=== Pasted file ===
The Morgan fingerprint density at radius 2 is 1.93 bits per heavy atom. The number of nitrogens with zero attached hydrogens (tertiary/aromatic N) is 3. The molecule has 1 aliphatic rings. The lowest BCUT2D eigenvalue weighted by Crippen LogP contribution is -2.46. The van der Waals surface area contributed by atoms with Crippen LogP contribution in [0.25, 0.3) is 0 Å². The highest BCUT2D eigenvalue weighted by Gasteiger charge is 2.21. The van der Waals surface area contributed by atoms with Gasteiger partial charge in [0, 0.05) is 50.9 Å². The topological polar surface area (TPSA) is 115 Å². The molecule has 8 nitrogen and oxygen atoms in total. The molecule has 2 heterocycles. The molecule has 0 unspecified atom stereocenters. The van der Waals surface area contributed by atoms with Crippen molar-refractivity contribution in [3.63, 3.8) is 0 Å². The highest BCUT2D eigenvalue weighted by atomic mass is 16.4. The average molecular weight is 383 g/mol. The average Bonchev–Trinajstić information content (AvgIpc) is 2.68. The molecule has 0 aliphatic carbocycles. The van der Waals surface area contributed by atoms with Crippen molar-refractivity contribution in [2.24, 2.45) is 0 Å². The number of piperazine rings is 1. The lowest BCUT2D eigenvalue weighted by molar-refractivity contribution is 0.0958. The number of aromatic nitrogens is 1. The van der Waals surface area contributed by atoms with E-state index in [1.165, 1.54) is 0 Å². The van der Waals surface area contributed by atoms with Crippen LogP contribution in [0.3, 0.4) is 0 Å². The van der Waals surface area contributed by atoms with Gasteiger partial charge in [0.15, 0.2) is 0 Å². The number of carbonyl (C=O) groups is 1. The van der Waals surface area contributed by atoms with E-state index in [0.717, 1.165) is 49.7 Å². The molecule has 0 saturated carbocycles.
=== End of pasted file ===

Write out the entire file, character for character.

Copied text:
The Morgan fingerprint density at radius 2 is 1.93 bits per heavy atom. The number of nitrogens with zero attached hydrogens (tertiary/aromatic N) is 3. The molecule has 1 aliphatic rings. The lowest BCUT2D eigenvalue weighted by Crippen LogP contribution is -2.46. The van der Waals surface area contributed by atoms with Crippen LogP contribution in [0.25, 0.3) is 0 Å². The highest BCUT2D eigenvalue weighted by Gasteiger charge is 2.21. The van der Waals surface area contributed by atoms with Gasteiger partial charge in [0, 0.05) is 50.9 Å². The topological polar surface area (TPSA) is 115 Å². The molecule has 8 nitrogen and oxygen atoms in total. The molecule has 2 heterocycles. The molecule has 0 unspecified atom stereocenters. The van der Waals surface area contributed by atoms with Crippen molar-refractivity contribution in [3.63, 3.8) is 0 Å². The highest BCUT2D eigenvalue weighted by atomic mass is 16.4. The average molecular weight is 383 g/mol. The average Bonchev–Trinajstić information content (AvgIpc) is 2.68. The molecule has 0 aliphatic carbocycles. The van der Waals surface area contributed by atoms with Crippen molar-refractivity contribution in [2.24, 2.45) is 0 Å². The number of piperazine rings is 1. The lowest BCUT2D eigenvalue weighted by molar-refractivity contribution is 0.0958. The number of aromatic nitrogens is 1. The van der Waals surface area contributed by atoms with E-state index in [1.165, 1.54) is 0 Å². The van der Waals surface area contributed by atoms with Crippen LogP contribution in [0.3, 0.4) is 0 Å². The van der Waals surface area contributed by atoms with Gasteiger partial charge in [0.15, 0.2) is 0 Å². The number of carbonyl (C=O) groups is 1. The van der Waals surface area contributed by atoms with E-state index in [0.717, 1.165) is 49.7 Å². The molecule has 0 saturated carbocycles.